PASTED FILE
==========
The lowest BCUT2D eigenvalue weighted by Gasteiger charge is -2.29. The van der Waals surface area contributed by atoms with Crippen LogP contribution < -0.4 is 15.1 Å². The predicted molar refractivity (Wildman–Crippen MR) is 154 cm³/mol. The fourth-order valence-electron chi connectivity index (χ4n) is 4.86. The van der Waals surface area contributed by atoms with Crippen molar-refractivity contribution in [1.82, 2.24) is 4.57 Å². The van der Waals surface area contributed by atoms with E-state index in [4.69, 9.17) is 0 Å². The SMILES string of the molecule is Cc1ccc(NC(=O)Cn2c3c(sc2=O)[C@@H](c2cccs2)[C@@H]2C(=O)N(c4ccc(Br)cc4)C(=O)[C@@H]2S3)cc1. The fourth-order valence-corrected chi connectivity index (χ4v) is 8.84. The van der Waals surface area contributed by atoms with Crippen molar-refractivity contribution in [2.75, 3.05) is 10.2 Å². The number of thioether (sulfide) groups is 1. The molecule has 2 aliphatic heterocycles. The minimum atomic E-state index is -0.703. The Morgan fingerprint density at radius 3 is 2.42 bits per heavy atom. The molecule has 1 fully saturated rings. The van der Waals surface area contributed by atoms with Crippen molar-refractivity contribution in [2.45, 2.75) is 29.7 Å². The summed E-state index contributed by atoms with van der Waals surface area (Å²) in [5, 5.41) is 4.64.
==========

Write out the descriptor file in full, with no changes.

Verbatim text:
The lowest BCUT2D eigenvalue weighted by Gasteiger charge is -2.29. The van der Waals surface area contributed by atoms with Crippen LogP contribution < -0.4 is 15.1 Å². The predicted molar refractivity (Wildman–Crippen MR) is 154 cm³/mol. The fourth-order valence-electron chi connectivity index (χ4n) is 4.86. The van der Waals surface area contributed by atoms with Crippen molar-refractivity contribution in [1.82, 2.24) is 4.57 Å². The van der Waals surface area contributed by atoms with E-state index in [4.69, 9.17) is 0 Å². The SMILES string of the molecule is Cc1ccc(NC(=O)Cn2c3c(sc2=O)[C@@H](c2cccs2)[C@@H]2C(=O)N(c4ccc(Br)cc4)C(=O)[C@@H]2S3)cc1. The fourth-order valence-corrected chi connectivity index (χ4v) is 8.84. The van der Waals surface area contributed by atoms with Crippen molar-refractivity contribution in [2.75, 3.05) is 10.2 Å². The number of thioether (sulfide) groups is 1. The molecule has 2 aliphatic heterocycles. The minimum atomic E-state index is -0.703. The Morgan fingerprint density at radius 3 is 2.42 bits per heavy atom. The molecule has 1 fully saturated rings. The van der Waals surface area contributed by atoms with Crippen molar-refractivity contribution in [2.45, 2.75) is 29.7 Å². The summed E-state index contributed by atoms with van der Waals surface area (Å²) in [5, 5.41) is 4.64.